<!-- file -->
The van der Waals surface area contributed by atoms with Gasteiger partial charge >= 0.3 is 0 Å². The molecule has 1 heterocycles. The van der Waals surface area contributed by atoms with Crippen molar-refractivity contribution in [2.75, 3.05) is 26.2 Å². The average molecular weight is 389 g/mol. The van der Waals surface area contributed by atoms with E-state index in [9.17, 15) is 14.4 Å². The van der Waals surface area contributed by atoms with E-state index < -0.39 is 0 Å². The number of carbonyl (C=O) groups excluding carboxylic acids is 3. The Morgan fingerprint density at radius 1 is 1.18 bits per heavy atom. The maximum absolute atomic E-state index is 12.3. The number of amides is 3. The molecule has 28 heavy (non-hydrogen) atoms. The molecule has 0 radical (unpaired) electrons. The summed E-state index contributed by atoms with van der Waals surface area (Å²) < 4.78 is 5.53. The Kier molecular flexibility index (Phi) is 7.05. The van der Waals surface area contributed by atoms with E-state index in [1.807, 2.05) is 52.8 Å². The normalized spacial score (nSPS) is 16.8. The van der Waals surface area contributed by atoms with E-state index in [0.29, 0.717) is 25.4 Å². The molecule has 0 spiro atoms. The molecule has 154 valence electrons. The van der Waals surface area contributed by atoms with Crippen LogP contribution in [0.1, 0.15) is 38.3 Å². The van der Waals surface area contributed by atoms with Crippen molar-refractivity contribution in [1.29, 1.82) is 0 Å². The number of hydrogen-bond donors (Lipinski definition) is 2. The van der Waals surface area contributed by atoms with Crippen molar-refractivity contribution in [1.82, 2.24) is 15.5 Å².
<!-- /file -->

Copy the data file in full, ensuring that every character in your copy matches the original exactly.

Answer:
The van der Waals surface area contributed by atoms with Gasteiger partial charge >= 0.3 is 0 Å². The molecule has 1 heterocycles. The van der Waals surface area contributed by atoms with Crippen molar-refractivity contribution in [2.75, 3.05) is 26.2 Å². The average molecular weight is 389 g/mol. The van der Waals surface area contributed by atoms with E-state index in [9.17, 15) is 14.4 Å². The van der Waals surface area contributed by atoms with E-state index < -0.39 is 0 Å². The number of carbonyl (C=O) groups excluding carboxylic acids is 3. The Morgan fingerprint density at radius 1 is 1.18 bits per heavy atom. The maximum absolute atomic E-state index is 12.3. The number of amides is 3. The molecule has 28 heavy (non-hydrogen) atoms. The molecule has 0 radical (unpaired) electrons. The summed E-state index contributed by atoms with van der Waals surface area (Å²) < 4.78 is 5.53. The Kier molecular flexibility index (Phi) is 7.05. The van der Waals surface area contributed by atoms with E-state index in [1.807, 2.05) is 52.8 Å². The normalized spacial score (nSPS) is 16.8. The van der Waals surface area contributed by atoms with E-state index in [0.29, 0.717) is 25.4 Å². The molecule has 0 spiro atoms. The molecule has 154 valence electrons. The van der Waals surface area contributed by atoms with Crippen LogP contribution in [0.1, 0.15) is 38.3 Å². The van der Waals surface area contributed by atoms with Crippen molar-refractivity contribution in [1.29, 1.82) is 0 Å². The number of hydrogen-bond donors (Lipinski definition) is 2. The van der Waals surface area contributed by atoms with Crippen molar-refractivity contribution in [1.82, 2.24) is 15.5 Å².